In Germany, a three steps approach is used to determine natural habitat types (Schwarzer et al., 2008):

  1. Identification of „probable“ habitat areas by using general data (satellite images, aerial photographs, bathymetric maps, maps of the seafloor with geomorphological/ sedimentological information, “grey” literature like internal reports, diploma thesis, BSc- and MSc thesis;
  2. Supplement information which is collected in „a“ by using/generating specific data sets from hydroacoustics (side scan sonar, multibeam echo sounder, subbottom profiler) and optical remote sensing (satellite, airborne). Validation by sediment sampling and analyzing, underwater video observation, diving observation, etc. with geological background;
  3. Validation of b) by sediment sampling and analyzing, underwater video observation, diving observation, etc. with biological background.

Lower Saxony

Hydro-acoustic remote-sensing in conjunction with ground-truthing provides a robust approach to characterize subtidal habitats. Recent technological progress of swath bathymetric systems, like multibeam echosounders (MBES) and phase measuring bathymetry systems (PMBS), drastically improve this approach, as they can collect simultaneously high-resolution bathymetry and high-quality backscatter imagery (Bartholomä et al., 2011; Les Bas & Huvenne, 2009; Lurton & Lamarche, 2015).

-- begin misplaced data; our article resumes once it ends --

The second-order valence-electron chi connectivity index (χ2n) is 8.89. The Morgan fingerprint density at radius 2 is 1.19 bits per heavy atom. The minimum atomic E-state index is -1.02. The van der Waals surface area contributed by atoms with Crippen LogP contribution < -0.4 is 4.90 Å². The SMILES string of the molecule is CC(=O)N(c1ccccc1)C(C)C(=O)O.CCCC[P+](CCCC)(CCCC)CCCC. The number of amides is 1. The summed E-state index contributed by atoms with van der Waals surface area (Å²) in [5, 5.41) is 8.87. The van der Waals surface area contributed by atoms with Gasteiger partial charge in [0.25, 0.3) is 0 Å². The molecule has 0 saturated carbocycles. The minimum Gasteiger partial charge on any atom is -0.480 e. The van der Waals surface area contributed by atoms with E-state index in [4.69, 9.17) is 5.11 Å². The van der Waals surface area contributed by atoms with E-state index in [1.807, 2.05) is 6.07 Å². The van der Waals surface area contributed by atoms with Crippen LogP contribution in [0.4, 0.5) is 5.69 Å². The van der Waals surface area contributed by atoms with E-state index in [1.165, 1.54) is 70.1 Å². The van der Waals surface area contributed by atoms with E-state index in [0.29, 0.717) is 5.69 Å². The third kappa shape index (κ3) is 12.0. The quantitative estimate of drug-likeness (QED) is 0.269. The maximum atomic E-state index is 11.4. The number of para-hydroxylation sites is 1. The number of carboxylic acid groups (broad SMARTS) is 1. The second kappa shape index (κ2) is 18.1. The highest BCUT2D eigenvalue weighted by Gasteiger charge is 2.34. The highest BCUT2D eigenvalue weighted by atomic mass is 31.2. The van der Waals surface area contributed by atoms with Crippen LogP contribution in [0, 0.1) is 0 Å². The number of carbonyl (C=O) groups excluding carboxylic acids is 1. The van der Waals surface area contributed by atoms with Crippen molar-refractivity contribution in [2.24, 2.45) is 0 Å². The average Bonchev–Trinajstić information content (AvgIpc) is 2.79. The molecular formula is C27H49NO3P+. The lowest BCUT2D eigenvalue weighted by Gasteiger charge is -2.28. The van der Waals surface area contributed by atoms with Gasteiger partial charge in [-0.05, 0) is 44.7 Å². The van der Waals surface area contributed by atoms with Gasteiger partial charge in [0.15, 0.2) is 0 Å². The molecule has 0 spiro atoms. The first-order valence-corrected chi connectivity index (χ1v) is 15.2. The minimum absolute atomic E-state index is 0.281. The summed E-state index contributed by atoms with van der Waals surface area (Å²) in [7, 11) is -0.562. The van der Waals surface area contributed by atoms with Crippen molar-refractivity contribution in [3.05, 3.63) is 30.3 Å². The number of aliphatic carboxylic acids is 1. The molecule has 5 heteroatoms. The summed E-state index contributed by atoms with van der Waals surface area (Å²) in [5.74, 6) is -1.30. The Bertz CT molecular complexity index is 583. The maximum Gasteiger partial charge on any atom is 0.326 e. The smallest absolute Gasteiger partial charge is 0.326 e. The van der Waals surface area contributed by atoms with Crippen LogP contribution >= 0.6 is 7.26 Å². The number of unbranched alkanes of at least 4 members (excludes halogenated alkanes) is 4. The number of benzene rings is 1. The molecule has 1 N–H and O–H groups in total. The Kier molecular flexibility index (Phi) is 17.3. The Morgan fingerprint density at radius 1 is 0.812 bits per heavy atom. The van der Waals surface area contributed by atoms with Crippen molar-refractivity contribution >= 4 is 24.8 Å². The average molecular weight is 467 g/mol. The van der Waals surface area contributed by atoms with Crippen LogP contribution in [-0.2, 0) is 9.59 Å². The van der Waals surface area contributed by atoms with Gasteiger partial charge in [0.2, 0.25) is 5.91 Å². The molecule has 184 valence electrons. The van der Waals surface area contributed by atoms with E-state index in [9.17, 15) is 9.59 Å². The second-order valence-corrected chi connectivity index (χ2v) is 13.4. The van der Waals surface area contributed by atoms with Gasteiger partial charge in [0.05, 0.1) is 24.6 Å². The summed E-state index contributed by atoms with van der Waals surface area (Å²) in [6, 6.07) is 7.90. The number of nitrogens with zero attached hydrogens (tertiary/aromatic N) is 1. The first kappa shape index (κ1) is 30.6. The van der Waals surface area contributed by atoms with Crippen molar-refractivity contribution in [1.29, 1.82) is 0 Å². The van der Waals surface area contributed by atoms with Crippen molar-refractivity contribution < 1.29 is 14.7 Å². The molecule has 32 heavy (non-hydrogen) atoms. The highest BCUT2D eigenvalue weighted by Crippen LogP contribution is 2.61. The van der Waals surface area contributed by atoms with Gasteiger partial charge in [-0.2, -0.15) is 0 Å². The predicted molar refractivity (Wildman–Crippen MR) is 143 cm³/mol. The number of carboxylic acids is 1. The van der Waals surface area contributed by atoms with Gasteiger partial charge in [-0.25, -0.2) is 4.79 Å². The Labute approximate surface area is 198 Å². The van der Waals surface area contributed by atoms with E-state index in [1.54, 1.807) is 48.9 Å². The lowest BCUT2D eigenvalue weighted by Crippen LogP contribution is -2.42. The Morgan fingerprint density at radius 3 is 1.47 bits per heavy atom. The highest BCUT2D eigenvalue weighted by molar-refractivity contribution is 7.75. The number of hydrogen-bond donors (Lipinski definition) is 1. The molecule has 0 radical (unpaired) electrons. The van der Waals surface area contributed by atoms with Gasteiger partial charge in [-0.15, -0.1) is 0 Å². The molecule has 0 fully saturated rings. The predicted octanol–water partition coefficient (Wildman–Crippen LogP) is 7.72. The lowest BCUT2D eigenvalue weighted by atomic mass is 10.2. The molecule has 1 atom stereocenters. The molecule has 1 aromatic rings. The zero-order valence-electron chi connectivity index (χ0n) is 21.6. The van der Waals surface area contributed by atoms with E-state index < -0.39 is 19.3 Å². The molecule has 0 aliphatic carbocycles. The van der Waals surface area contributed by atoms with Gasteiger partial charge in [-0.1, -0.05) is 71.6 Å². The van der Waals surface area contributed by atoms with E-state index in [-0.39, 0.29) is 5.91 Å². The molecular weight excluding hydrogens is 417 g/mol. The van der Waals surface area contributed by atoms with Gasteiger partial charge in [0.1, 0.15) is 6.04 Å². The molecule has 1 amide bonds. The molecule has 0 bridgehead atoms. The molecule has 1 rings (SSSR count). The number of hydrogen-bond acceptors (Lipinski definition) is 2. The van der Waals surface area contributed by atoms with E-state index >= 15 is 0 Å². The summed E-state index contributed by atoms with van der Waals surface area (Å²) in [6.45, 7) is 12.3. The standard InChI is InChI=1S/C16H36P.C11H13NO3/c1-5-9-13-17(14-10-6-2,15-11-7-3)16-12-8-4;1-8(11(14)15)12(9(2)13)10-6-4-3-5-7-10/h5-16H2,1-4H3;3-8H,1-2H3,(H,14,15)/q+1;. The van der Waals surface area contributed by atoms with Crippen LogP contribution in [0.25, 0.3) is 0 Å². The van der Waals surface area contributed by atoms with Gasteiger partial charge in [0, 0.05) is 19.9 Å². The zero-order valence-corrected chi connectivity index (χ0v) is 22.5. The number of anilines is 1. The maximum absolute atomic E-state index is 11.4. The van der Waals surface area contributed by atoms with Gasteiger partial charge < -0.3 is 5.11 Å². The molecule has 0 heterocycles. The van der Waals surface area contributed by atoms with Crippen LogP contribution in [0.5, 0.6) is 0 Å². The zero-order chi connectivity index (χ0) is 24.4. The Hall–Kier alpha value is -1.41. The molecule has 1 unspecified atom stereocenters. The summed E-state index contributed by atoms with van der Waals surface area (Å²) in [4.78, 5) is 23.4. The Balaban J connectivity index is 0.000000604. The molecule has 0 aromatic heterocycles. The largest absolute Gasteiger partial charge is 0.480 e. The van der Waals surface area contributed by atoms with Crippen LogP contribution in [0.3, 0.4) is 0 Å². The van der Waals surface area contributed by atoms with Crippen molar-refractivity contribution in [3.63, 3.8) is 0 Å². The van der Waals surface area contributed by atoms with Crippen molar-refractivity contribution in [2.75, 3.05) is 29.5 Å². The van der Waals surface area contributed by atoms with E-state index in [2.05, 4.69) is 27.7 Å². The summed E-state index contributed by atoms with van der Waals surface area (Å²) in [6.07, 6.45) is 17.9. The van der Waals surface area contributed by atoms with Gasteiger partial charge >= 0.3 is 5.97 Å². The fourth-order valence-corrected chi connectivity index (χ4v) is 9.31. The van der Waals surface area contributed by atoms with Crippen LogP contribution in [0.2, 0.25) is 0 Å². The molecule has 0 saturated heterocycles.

Within the WIMO project, MBES and side scan sonar (SSS) have been employed and coupled with airborne based technique to ensure the continuity of data between the intertidal and subtidal areas (Capperucci et al., 2013). The Forschungsstelle Küste employs MBES and PMBS. Both technologies optimize the effectiveness of the surveys in very shallow waters and maximize the quality of products. Since the bathymetry is provided by the sonar itself, such systems allow for computing absolute backscatter and comparing morphology with seabed composition (Lurton & Lamarche, 2015). This allows for applying quantitative and objective methods to characterize and segment the seabed, ensuring reproducible results.